On March 20, the U.S. Department of Health and Human Services (HHS) announced a second installment of $437 million in funding for the two-year Opioid-State Targeted Response (STR) grants first authorized in 2016 under the 21st Century Cures Act (P.L. 114-255). Combined with the $933 million in continuation funding to be posted later in 2019, Opioid-STR grant funding to states will total approximately $1.4 billion for FY 2019, a nearly $500 million increase above FY 2018 funding for the program.
Administered by the Substance Abuse and Mental Health Administration (SAMHSA), Opioid-STR grants are formula funds awarded to states, territories and jurisdictions to support the expansion of addiction treatment and recovery activities, with the aim of reducing unmet treatment needs and opioid overdose deaths. Specifically, Opioid-STR grants provide funding for states and other jurisdictions to identify gaps in current treatment activities and capacity, expand access to medication-assisted treatment (MAT) therapies and advance substance misuse prevention in coordination with federal agencies such as the Centers for Disease Control and Prevention (CDC). As frontline providers of federal health, human services and justice programs in many states, counties play a central role in administering and funding federal programs.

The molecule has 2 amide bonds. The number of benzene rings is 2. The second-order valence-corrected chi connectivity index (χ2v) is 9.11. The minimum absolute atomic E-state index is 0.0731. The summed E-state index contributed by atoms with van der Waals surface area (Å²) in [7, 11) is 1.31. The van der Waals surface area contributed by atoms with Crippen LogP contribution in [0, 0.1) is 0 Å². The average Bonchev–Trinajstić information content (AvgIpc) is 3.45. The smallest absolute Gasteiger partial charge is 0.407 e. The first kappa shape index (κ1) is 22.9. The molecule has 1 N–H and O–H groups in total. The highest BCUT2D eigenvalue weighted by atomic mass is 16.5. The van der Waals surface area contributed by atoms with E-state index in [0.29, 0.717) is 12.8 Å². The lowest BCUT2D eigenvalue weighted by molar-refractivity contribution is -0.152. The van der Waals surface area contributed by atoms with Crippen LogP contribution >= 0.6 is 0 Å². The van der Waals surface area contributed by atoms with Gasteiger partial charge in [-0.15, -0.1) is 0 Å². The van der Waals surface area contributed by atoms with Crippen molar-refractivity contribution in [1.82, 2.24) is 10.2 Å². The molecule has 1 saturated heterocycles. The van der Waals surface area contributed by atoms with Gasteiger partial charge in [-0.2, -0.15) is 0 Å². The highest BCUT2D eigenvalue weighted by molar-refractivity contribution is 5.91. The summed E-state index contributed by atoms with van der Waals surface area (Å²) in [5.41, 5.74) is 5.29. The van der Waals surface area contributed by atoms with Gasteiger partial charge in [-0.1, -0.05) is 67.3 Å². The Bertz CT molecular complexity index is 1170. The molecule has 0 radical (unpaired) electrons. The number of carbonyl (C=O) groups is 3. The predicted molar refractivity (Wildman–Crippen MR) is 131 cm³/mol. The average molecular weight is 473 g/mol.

HHS’ announcement follows a flurry of recent legislative and administrative activity aimed at addressing the nation’s ongoing opioid epidemic. In November 2018, HHS announced changes to the Medicaid Institutions for Mental Diseases (IMD) exclusion aimed at improving the ability of health providers – many of which are county-operated – to treat individuals with mental and behavioral health disorders. Additionally, in October 2018, Congress passed and President Trump signed comprehensive legislation enabling counties to better respond to the epidemic in local communities.
NACo has closely monitored congressional appropriators’ activity around the Opioid-STR grants and other funding in an analysis of the FY 2018 and FY 2019 omnibus bills. As Congress prepares for the FY 2020 appropriations cycle, NACo will continue to work closely with legislators to ensure counties have the resources necessary to meet local need to prevent and reduce substance use disorders.